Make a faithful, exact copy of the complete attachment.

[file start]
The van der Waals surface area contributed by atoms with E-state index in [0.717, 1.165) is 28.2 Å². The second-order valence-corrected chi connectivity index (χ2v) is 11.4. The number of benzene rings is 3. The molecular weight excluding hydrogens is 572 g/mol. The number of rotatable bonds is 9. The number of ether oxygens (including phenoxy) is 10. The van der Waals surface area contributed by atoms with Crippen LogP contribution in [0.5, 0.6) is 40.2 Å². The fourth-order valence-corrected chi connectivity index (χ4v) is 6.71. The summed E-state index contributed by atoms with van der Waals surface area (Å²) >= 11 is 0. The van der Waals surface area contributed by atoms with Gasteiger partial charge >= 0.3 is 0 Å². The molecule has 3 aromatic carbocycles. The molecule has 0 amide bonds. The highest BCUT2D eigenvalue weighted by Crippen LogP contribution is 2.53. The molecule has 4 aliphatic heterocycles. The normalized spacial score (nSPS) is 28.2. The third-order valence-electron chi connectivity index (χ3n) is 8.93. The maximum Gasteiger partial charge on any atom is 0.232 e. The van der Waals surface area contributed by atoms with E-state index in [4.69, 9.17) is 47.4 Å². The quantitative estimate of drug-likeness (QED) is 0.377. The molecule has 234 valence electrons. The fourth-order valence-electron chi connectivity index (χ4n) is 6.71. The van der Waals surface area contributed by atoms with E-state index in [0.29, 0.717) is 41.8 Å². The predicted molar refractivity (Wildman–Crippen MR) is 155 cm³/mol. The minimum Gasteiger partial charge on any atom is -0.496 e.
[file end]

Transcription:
The van der Waals surface area contributed by atoms with E-state index in [0.717, 1.165) is 28.2 Å². The second-order valence-corrected chi connectivity index (χ2v) is 11.4. The number of benzene rings is 3. The molecular weight excluding hydrogens is 572 g/mol. The number of rotatable bonds is 9. The number of ether oxygens (including phenoxy) is 10. The van der Waals surface area contributed by atoms with Crippen LogP contribution in [0.5, 0.6) is 40.2 Å². The fourth-order valence-corrected chi connectivity index (χ4v) is 6.71. The summed E-state index contributed by atoms with van der Waals surface area (Å²) >= 11 is 0. The van der Waals surface area contributed by atoms with Gasteiger partial charge >= 0.3 is 0 Å². The molecule has 3 aromatic carbocycles. The molecule has 0 amide bonds. The highest BCUT2D eigenvalue weighted by Crippen LogP contribution is 2.53. The molecule has 4 aliphatic heterocycles. The normalized spacial score (nSPS) is 28.2. The third-order valence-electron chi connectivity index (χ3n) is 8.93. The maximum Gasteiger partial charge on any atom is 0.232 e. The van der Waals surface area contributed by atoms with E-state index in [4.69, 9.17) is 47.4 Å². The quantitative estimate of drug-likeness (QED) is 0.377. The molecule has 234 valence electrons. The fourth-order valence-electron chi connectivity index (χ4n) is 6.71. The van der Waals surface area contributed by atoms with E-state index in [0.29, 0.717) is 41.8 Å². The predicted molar refractivity (Wildman–Crippen MR) is 155 cm³/mol. The minimum Gasteiger partial charge on any atom is -0.496 e.